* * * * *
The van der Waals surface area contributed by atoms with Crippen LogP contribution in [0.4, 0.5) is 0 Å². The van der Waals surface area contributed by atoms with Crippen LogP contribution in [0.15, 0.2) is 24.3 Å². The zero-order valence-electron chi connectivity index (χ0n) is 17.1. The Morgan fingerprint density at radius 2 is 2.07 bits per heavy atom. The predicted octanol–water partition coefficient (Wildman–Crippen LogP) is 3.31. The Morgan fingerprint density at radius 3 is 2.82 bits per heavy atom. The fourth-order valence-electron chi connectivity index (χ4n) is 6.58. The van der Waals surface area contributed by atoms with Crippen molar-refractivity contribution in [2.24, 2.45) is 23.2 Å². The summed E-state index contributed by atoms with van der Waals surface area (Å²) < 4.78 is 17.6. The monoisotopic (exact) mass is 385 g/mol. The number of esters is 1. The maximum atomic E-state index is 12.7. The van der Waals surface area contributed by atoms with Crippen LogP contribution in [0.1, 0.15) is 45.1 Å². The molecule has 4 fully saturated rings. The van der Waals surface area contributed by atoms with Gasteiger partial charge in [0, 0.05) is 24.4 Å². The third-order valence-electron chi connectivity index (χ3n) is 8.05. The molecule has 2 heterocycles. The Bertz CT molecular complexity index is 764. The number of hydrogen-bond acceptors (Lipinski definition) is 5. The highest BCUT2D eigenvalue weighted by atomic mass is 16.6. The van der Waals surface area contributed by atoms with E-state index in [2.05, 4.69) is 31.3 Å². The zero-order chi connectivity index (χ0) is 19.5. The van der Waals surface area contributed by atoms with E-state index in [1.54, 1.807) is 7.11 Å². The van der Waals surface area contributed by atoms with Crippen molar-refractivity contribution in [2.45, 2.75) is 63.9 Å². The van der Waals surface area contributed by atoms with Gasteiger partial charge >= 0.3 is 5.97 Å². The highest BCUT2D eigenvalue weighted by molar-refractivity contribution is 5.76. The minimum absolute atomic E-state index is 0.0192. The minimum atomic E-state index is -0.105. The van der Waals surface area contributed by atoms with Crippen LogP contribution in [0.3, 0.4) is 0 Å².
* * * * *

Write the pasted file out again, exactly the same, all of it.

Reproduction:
The van der Waals surface area contributed by atoms with Crippen LogP contribution in [0.4, 0.5) is 0 Å². The van der Waals surface area contributed by atoms with Crippen LogP contribution in [0.15, 0.2) is 24.3 Å². The zero-order valence-electron chi connectivity index (χ0n) is 17.1. The Morgan fingerprint density at radius 2 is 2.07 bits per heavy atom. The predicted octanol–water partition coefficient (Wildman–Crippen LogP) is 3.31. The Morgan fingerprint density at radius 3 is 2.82 bits per heavy atom. The fourth-order valence-electron chi connectivity index (χ4n) is 6.58. The van der Waals surface area contributed by atoms with Crippen molar-refractivity contribution in [2.24, 2.45) is 23.2 Å². The summed E-state index contributed by atoms with van der Waals surface area (Å²) < 4.78 is 17.6. The monoisotopic (exact) mass is 385 g/mol. The number of esters is 1. The maximum atomic E-state index is 12.7. The van der Waals surface area contributed by atoms with Crippen LogP contribution in [0.1, 0.15) is 45.1 Å². The molecule has 4 fully saturated rings. The van der Waals surface area contributed by atoms with Gasteiger partial charge in [0, 0.05) is 24.4 Å². The third-order valence-electron chi connectivity index (χ3n) is 8.05. The molecule has 2 heterocycles. The Bertz CT molecular complexity index is 764. The number of hydrogen-bond acceptors (Lipinski definition) is 5. The highest BCUT2D eigenvalue weighted by atomic mass is 16.6. The van der Waals surface area contributed by atoms with E-state index in [2.05, 4.69) is 31.3 Å². The zero-order chi connectivity index (χ0) is 19.5. The van der Waals surface area contributed by atoms with E-state index in [1.54, 1.807) is 7.11 Å². The van der Waals surface area contributed by atoms with Crippen molar-refractivity contribution in [2.45, 2.75) is 63.9 Å². The van der Waals surface area contributed by atoms with Gasteiger partial charge >= 0.3 is 5.97 Å². The highest BCUT2D eigenvalue weighted by molar-refractivity contribution is 5.76. The minimum absolute atomic E-state index is 0.0192. The minimum atomic E-state index is -0.105. The van der Waals surface area contributed by atoms with Crippen LogP contribution in [0.3, 0.4) is 0 Å².